According to a new study, overweight women feel worse about themselves after looking at photos of models, whether those models are skinny or not. Underweight women, however, show an increase in self-esteem. So what's going on here?
David DiSalvo of True/Slant offers this explanation:
Presumably this is because underweight women compare themselves equally to thin models and favorably to overweight models, but overweight women compare themselves unfavorably to thin models and find their similarity to overweight models depressing.
But this sounds a little simplistic to me. Must it be that "overweight" woman look at plus size models and think, "Gross! I look like that? How depressing!" Or might it be that, as Kate wrote,
[P]lus models are still models. They're still tall, well-proportioned, clear-skinned, shiny-haired, able-bodied and usually white, on top of only being "fat" relative to size 0s. The standard is basically the same as it always was, just notched up to a somewhat more common range of dress sizes - which is to say, the standard is still impossible for most of us to meet.
When the whole beauty-industrial complex is basically designed to exscript them, and the few models who are supposed to represent them just look like that complex's ideal "notched up" a little bit, it's no surprise that plus-size women might feel just as bad looking at Crystal Renn as they do at Kate Moss. This isn't to say that including more models like Renn and Lizzi Miller on magazine pages isn't a good thing — it is. But it doesn't magically make these magazines friendly to all shapes and sizes, or make fat women forget that lots of other cultural forces are still conspiring to devalue them.
The study's finding about underweight women is interesting too. The idea that underweight women actually feel better after looking at models contradicts an earlier study that showed all women felt worse about themselves after viewing skinny ladies in ads. It's a little hard for me to believe that underweight women compare themselves "equally" to models any more than overweight women do — like Kate said, they're still models. They're still closer to the beauty ideal than most women, regardless of weight, and they still get help from the powerful forces of hair, makeup, and airbrushing. It would be interesting to learn what percentage of the underweight women in the study were eating-disordered, and how that affected their response to the images. I'd also like to know what was going on in the underweight subjects' minds during the study — whether they actually thought, "yes! This model looks just like me," or whether they got a more modest boost from seeing a woman of similar size presented as an ideal, even if that woman was different in other ways. Perhaps this boost is easier to get if you are of privileged (ie. thin) size — although the study did find that overweight and underweight women had similar self-esteem at the outset of the experiment.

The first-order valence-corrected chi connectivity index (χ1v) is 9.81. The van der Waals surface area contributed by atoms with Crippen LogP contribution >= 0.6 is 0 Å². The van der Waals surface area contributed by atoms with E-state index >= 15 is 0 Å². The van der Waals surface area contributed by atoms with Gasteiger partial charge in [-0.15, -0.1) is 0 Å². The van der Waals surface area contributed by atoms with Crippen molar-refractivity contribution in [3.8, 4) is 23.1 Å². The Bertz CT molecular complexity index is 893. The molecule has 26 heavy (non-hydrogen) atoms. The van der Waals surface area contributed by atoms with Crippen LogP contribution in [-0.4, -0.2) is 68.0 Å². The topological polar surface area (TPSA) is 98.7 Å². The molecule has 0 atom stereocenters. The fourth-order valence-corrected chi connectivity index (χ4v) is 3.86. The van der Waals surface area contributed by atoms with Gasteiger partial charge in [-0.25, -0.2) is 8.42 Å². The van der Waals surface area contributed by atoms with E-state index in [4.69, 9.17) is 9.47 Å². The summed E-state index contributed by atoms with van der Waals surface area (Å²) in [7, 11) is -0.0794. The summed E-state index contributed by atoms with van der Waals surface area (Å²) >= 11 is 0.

Ever since Lizzie Miller was in Glamour, the inclusion of plus size models has been trumpeted as a way to make magazines more friendly to all women. But it's clear that this might not be enough. Internalized fat prejudice goes deep, and just showing women a few bigger models isn't going to erase it. The fact is, images whose purpose is to sell women shit — whether those images look more or less like them — are probably never going to be on the forefront of social change. Including plus-size women in ads and fashion spreads is an important step not just for social good, but for aesthetic value — magazines would be more interesting if they contained a greater diversity of models. But they wouldn't magically make overweight women feel perfect about themselves, or erase all the other influences making them feel bad.